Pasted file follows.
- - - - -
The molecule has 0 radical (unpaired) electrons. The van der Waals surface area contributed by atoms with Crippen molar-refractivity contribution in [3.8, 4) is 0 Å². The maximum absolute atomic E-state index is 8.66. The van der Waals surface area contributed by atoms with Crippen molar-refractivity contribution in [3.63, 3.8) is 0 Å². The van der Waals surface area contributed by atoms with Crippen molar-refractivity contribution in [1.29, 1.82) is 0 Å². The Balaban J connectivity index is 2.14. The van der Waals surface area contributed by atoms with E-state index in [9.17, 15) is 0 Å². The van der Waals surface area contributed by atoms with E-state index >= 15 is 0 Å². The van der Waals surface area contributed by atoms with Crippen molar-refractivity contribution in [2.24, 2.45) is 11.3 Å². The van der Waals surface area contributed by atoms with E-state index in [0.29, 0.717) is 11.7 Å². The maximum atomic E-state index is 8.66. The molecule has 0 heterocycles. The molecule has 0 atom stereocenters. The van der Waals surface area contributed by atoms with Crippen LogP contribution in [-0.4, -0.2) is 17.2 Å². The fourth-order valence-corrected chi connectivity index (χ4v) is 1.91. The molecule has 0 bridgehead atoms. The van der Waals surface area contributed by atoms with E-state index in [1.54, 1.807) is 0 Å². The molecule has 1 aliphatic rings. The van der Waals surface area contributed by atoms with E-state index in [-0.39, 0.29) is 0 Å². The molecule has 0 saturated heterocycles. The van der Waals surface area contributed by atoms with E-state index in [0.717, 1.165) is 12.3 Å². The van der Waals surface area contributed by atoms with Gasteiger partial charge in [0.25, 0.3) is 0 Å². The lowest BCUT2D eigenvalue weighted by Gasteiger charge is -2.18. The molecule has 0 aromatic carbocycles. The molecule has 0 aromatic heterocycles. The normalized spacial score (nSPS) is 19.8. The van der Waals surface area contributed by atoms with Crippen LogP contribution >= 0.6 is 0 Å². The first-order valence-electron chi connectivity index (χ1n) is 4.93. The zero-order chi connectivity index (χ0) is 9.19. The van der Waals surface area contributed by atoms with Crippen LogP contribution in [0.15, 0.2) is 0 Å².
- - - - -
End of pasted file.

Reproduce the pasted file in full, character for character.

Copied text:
The molecule has 0 radical (unpaired) electrons. The van der Waals surface area contributed by atoms with Crippen molar-refractivity contribution in [3.8, 4) is 0 Å². The maximum absolute atomic E-state index is 8.66. The van der Waals surface area contributed by atoms with Crippen molar-refractivity contribution in [3.63, 3.8) is 0 Å². The van der Waals surface area contributed by atoms with Crippen molar-refractivity contribution in [1.29, 1.82) is 0 Å². The Balaban J connectivity index is 2.14. The van der Waals surface area contributed by atoms with E-state index in [9.17, 15) is 0 Å². The van der Waals surface area contributed by atoms with E-state index >= 15 is 0 Å². The van der Waals surface area contributed by atoms with Crippen molar-refractivity contribution in [2.24, 2.45) is 11.3 Å². The van der Waals surface area contributed by atoms with E-state index in [0.29, 0.717) is 11.7 Å². The maximum atomic E-state index is 8.66. The molecule has 0 heterocycles. The molecule has 0 atom stereocenters. The van der Waals surface area contributed by atoms with Crippen LogP contribution in [-0.4, -0.2) is 17.2 Å². The fourth-order valence-corrected chi connectivity index (χ4v) is 1.91. The molecule has 0 bridgehead atoms. The van der Waals surface area contributed by atoms with E-state index in [1.54, 1.807) is 0 Å². The molecule has 1 aliphatic rings. The van der Waals surface area contributed by atoms with E-state index in [-0.39, 0.29) is 0 Å². The molecule has 0 saturated heterocycles. The van der Waals surface area contributed by atoms with E-state index in [0.717, 1.165) is 12.3 Å². The van der Waals surface area contributed by atoms with Gasteiger partial charge in [0.25, 0.3) is 0 Å². The lowest BCUT2D eigenvalue weighted by Gasteiger charge is -2.18. The molecule has 0 aromatic carbocycles. The molecule has 0 aromatic heterocycles. The normalized spacial score (nSPS) is 19.8. The van der Waals surface area contributed by atoms with Crippen LogP contribution >= 0.6 is 0 Å². The first-order valence-electron chi connectivity index (χ1n) is 4.93. The zero-order chi connectivity index (χ0) is 9.19. The van der Waals surface area contributed by atoms with Crippen LogP contribution in [0.15, 0.2) is 0 Å².